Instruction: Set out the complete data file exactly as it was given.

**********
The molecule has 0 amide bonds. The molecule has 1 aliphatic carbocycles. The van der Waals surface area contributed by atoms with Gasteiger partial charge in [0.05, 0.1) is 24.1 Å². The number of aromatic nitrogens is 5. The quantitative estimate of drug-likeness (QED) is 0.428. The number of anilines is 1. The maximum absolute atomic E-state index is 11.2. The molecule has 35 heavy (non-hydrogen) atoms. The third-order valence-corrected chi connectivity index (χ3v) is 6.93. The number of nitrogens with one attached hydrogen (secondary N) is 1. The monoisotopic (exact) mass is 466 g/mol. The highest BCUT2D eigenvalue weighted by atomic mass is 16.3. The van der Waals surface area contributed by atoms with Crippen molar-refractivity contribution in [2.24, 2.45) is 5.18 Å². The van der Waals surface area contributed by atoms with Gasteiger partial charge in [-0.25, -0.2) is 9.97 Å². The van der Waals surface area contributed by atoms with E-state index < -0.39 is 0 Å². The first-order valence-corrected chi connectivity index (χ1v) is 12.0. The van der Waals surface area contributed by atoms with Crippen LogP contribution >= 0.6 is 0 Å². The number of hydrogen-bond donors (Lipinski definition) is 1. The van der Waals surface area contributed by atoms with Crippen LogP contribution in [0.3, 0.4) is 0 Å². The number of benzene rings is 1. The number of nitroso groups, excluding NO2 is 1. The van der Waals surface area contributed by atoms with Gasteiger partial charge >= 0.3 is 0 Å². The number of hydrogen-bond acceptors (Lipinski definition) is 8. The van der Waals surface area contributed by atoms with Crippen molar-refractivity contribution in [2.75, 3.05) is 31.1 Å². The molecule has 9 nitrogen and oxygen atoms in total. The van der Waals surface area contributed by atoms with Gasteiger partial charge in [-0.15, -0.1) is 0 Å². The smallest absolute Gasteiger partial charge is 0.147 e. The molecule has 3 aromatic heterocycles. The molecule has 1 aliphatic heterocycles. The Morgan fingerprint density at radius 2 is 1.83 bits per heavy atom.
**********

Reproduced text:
The molecule has 0 amide bonds. The molecule has 1 aliphatic carbocycles. The van der Waals surface area contributed by atoms with Gasteiger partial charge in [0.05, 0.1) is 24.1 Å². The number of aromatic nitrogens is 5. The quantitative estimate of drug-likeness (QED) is 0.428. The number of anilines is 1. The maximum absolute atomic E-state index is 11.2. The molecule has 35 heavy (non-hydrogen) atoms. The third-order valence-corrected chi connectivity index (χ3v) is 6.93. The number of nitrogens with one attached hydrogen (secondary N) is 1. The monoisotopic (exact) mass is 466 g/mol. The highest BCUT2D eigenvalue weighted by atomic mass is 16.3. The van der Waals surface area contributed by atoms with Crippen molar-refractivity contribution in [2.24, 2.45) is 5.18 Å². The van der Waals surface area contributed by atoms with Gasteiger partial charge in [-0.25, -0.2) is 9.97 Å². The van der Waals surface area contributed by atoms with E-state index < -0.39 is 0 Å². The first-order valence-corrected chi connectivity index (χ1v) is 12.0. The van der Waals surface area contributed by atoms with Crippen LogP contribution >= 0.6 is 0 Å². The number of hydrogen-bond donors (Lipinski definition) is 1. The van der Waals surface area contributed by atoms with Crippen LogP contribution in [0.3, 0.4) is 0 Å². The number of benzene rings is 1. The number of nitroso groups, excluding NO2 is 1. The van der Waals surface area contributed by atoms with Gasteiger partial charge >= 0.3 is 0 Å². The number of hydrogen-bond acceptors (Lipinski definition) is 8. The van der Waals surface area contributed by atoms with Crippen molar-refractivity contribution in [2.75, 3.05) is 31.1 Å². The molecule has 9 nitrogen and oxygen atoms in total. The van der Waals surface area contributed by atoms with Gasteiger partial charge in [-0.15, -0.1) is 0 Å². The smallest absolute Gasteiger partial charge is 0.147 e. The molecule has 3 aromatic heterocycles. The molecule has 1 aliphatic heterocycles. The Morgan fingerprint density at radius 2 is 1.83 bits per heavy atom.